moved forward legislation in the Congress that will keep Congress from 
imposing unreasonable new mandates on you without paying for them.
    We've got a few issues left to work out on that, but a bill has 
passed the House and a bill has passed the Senate, and I encourage all 
sides to work in a bipartisan way to resolve them soon. In particular, 
though--and I want you to weigh in on this, I hope you will--I think the 
bill ought to be made effective immediately. For reasons I don't 
understand, Congress seems to want to make it effective toward the end 
of this year or at the beginning of next year. If it's going to be a 
good idea then, it will be a good idea now. Let's go on and get it done.
    As we have worked to cut yesterday's Government, we've also invested 
in our people to help them solve their own problems. We have approached 
that work, too, as a partner with people at the local level. For 
example, last year we had the most productive year in passing education 
reform legislation, from expanding Head Start to making college loans 
more affordable to the middle class in 30 years. But our education 
reforms set world-class standards for our schools and yet give to 
educators and parents much more say than the Federal Government used to 
about how to meet these standards and how to improve out children's 
    We tried to be good partners with local government on the crime 
bill. I want to thank all of you at NACO for helping us to pass it. 
After 6 years of rhetoric and hot air in Washington, we finally passed 
the crime bill. You told us you wanted an end to gridlock, and you 
helped us get it. And we are providing what you told us you wanted, you 
and other local officials all across the country, resources for 100,000 
new law enforcement officers, smarter prevention efforts, tougher 
punishment, like ``three strikes

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and you're out,'' a hard-won ban on assault weapons.
    We are working with you now to implement this crime bill. The 
Justice Department and the Attorney General are working very, very hard. 
This is an amazing thing. I hear those who criticize this crime bill say 
that we have imposed this on local government, and they really don't 
want it, and they can't afford to pay any match. But do you know, since 
October, over half the police departments in the United States of 
America have already applied for assistance under the police grants--
over half. And in this 5-year program, we have already released funds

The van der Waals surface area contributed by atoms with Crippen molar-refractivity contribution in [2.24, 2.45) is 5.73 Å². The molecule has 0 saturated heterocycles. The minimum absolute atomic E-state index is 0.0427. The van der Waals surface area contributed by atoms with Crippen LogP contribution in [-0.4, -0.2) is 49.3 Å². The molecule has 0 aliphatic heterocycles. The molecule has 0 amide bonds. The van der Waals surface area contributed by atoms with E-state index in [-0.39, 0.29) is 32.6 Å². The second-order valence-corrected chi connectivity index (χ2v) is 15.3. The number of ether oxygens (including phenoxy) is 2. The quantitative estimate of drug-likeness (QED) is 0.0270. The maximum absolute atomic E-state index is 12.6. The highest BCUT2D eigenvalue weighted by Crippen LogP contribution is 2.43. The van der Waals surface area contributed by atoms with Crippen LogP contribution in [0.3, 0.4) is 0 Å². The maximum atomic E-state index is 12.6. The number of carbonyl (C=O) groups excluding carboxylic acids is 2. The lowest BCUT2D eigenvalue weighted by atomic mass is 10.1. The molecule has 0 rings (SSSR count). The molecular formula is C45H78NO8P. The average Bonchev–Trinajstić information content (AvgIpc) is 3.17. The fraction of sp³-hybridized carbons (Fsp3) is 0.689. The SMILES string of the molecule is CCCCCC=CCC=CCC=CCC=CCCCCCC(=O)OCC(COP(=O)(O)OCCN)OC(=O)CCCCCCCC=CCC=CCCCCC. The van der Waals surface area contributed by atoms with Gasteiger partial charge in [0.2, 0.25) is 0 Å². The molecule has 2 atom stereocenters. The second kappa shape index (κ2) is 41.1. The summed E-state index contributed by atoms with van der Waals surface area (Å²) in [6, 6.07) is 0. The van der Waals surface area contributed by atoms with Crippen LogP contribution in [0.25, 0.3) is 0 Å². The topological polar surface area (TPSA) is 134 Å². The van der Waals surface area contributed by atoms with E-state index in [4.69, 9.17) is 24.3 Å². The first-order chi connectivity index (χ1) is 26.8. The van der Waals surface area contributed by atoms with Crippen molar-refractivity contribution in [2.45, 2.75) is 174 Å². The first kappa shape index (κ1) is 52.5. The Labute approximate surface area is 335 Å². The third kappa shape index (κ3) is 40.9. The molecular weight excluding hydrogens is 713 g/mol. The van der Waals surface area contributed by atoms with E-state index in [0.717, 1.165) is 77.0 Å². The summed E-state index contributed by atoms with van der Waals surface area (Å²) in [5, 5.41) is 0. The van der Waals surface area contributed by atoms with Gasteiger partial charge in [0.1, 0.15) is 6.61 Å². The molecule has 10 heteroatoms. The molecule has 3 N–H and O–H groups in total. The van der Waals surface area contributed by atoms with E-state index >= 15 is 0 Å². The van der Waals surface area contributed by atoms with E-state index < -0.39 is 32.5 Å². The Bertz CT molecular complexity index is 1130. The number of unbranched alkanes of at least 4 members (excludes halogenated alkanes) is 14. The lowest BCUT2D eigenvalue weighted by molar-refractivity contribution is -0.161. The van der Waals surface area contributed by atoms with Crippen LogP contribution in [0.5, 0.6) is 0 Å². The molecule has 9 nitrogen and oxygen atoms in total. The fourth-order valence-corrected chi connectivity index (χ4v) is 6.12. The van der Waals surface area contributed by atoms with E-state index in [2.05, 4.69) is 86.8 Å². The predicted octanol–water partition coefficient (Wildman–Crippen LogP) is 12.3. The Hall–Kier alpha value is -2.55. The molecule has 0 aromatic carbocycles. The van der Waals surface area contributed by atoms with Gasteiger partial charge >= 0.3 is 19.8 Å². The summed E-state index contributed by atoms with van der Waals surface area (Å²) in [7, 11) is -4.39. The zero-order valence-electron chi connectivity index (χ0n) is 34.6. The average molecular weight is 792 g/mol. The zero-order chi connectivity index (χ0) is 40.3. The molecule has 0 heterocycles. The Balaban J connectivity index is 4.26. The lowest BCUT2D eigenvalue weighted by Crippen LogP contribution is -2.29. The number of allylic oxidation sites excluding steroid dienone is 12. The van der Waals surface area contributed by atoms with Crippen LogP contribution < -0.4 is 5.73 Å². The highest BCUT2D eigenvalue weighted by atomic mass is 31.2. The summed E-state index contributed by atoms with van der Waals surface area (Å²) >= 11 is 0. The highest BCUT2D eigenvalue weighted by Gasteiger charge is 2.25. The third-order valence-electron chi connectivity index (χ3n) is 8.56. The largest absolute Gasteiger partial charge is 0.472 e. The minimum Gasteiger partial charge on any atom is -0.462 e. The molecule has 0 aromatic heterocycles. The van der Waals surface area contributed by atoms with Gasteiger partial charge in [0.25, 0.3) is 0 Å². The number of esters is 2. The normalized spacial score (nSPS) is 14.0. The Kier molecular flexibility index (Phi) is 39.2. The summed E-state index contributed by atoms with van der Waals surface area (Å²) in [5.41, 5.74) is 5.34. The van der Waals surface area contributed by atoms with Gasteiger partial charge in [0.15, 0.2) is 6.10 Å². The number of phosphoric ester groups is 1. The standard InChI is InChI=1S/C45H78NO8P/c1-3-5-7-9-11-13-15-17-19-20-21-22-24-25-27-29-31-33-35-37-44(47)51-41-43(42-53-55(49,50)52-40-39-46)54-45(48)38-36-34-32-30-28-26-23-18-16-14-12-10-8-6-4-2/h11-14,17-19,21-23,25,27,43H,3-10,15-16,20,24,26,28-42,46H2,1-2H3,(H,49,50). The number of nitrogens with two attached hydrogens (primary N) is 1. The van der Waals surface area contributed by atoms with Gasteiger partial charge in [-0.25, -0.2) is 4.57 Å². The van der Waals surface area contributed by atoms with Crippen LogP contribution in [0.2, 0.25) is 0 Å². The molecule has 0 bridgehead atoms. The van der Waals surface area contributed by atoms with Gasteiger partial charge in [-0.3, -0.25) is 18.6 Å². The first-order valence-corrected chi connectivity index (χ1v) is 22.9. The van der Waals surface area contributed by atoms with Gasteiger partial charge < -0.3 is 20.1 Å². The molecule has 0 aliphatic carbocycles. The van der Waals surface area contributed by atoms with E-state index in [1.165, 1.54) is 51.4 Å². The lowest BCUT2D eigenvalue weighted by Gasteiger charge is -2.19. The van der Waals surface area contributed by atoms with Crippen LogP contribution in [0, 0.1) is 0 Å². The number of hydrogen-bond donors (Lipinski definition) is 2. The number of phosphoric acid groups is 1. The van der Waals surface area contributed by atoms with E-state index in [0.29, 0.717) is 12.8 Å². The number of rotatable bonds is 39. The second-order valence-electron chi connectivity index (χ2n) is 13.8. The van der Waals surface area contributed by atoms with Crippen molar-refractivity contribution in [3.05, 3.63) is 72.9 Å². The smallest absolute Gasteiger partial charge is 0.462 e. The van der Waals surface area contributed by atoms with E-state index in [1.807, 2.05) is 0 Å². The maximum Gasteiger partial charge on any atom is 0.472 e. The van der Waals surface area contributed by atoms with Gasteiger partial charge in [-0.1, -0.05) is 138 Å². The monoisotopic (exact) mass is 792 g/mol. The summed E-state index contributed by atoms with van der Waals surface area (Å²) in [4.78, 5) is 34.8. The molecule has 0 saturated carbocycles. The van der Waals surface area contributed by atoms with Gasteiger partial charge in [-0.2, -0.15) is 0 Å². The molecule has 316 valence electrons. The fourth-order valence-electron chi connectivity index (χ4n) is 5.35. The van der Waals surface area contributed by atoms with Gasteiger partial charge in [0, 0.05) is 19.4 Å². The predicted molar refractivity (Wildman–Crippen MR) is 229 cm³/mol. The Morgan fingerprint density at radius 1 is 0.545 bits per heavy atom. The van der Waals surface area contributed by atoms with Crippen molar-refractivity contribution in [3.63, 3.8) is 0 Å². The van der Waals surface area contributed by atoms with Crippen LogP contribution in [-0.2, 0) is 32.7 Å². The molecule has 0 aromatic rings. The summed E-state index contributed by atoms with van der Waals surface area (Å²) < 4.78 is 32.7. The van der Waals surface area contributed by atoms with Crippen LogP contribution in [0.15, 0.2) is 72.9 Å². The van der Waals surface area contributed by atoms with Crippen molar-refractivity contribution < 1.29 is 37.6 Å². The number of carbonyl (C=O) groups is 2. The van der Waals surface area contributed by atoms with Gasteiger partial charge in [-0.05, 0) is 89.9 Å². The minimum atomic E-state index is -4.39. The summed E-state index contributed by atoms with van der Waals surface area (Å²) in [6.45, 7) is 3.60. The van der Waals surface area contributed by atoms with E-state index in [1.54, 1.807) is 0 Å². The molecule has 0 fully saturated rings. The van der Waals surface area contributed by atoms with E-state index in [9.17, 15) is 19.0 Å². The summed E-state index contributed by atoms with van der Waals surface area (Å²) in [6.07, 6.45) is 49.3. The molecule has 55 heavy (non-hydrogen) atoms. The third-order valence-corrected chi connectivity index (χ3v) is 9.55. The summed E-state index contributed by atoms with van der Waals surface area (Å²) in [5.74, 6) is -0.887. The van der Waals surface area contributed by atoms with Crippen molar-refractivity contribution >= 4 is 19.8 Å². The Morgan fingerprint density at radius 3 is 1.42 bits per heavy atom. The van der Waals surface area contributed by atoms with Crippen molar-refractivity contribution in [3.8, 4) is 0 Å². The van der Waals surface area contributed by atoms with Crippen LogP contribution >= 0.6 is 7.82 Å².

just since last fall to our 17,000 new law enforcement officers, 
including over 1,000 deputy sheriffs.
    Now, sadly, some people in Congress think we ought to reverse this. 
I agree that we have to continue to cut the deficit. My new budget cuts 
$140 billion more in Federal spending. We have reduced the rate of 
health costs growing by about $100 billion over the next 5 years. We had 
about $250 billion in budget cuts in our last budget.
    But how are we going to do this? I do not believe we should 
sacrifice our safety and not put 100,000 police on the street. I do not 
believe that we should not keep working for education. Instead, I think 
it's clear that our security and our ability to pay our way in the world 
depends upon educating and training our people for the new global 
economy. That includes a stronger Head Start program, serving more 
children. It includes more affordable college loans for middle class 
students. It includes a whole range of educational initiatives.
    I don't think we should limit our efforts to make college loans more 
affordable, especially when you consider the fact that this 
administration has reduced your costs in delinquent college loans from 
$2.8 billion a year down to a billion dollars a year. We cut it by two-
thirds, the loss to taxpayers. So we're collecting on the student loans; 
let's give more loans to young people to go to college to make America 
    I don't agree that we should eliminate the national service project, 
AmeriCorps. It's doing a world of good out there at the grassroots 
level. A lot of you are using it. And I certainly don't agree--with drug 
use on the rise among young people, who seem to have forgotten that it 
is not only illegal, it is dangerous--I certainly don't agree that we 
should eliminate the provision for drug education programs and for 
security programs against drug problems in our public schools, which 
will now cover 94 percent of the schools in this country but if the 
proposal now in Congress passes will be wiped out. That is not the way 
to cut the budget. We do not have to do it that way.
    It depends on how you look at it. Some in Congress want to cut the 
School Lunch Program. You know what we did instead? We closed 1,200 
regional offices in the Department of Agriculture. I think we did it the